For a card game A Game of Thrones does a pretty solid job of sticking to its theme. You’re constantly jostling for supremacy, battling on a number of fronts and often straight up combat isn’t the way forward. Although the 3 and 4 player rules make the game more complicated, perhaps unnecessarily so, it further strengthens the Westeros principles of backstabbing and treachery. The card game also represents an interesting counterpoint to A Game of Thrones the board game, where the board game feels like a military struggle to take control of territory, the card game is a lot more personal. If the board game where to represent the fields of battle embodied in the books, the card game suitably replicates the stabbings, poisonings and barbed tongues that exemplify most of what a Song of Ice and Fire is about.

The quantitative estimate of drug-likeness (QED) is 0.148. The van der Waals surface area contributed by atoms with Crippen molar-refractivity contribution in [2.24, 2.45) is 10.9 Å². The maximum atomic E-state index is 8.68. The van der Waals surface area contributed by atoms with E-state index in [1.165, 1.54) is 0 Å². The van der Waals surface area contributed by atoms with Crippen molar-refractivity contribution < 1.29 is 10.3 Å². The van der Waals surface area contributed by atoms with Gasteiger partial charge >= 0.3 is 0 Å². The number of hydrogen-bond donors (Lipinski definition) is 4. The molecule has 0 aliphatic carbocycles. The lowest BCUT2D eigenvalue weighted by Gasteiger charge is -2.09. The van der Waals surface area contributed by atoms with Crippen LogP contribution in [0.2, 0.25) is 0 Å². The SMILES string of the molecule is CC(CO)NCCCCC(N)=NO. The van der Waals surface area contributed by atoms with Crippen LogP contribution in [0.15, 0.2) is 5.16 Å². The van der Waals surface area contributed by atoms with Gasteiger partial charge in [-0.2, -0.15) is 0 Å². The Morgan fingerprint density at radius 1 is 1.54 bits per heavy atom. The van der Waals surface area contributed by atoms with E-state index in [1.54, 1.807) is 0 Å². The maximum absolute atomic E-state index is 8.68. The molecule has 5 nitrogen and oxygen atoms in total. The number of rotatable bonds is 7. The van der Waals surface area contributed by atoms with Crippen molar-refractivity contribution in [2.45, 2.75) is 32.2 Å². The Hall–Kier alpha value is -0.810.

A game of thrones the card game review house tyrell

It’s just a problem that A Game of Thrones is so bloody hard to get your head around. There’s no denying it’s a complicated rule set and, as with most card games, every single card in play adds another layer of complexity to the game in progress. It does mean that once the rules are mastered there is a significant amount of depth. On offer are immense arrays of strategic and tactical options, starting the moment you customise your first deck. There are hundreds of cards available to strengthen and tweak your deck, as well as two extra houses if the original four aren’t to your taste. All this creates a game of almost limitless possibility at its core but only once you’ve broken through extremely thick defences.

A Game of Thrones The Card Game is an extremely meaty game but there is a significant barrier to entry. It lacks the simplicity of Magic or the sexy sleekness of Netrunner but it makes up for this in its depth. It really is a complicated and deep game for a CCG and subsequently it’s going to take some commitment to get the most out of it and this is A Game of Thrones greatest flaw. Many players are going to put off by A Game of Thrones’ steep learning curve and complexity but those players who are looking for a collectible card game to really sink their teeth into are going to be richly rewarded.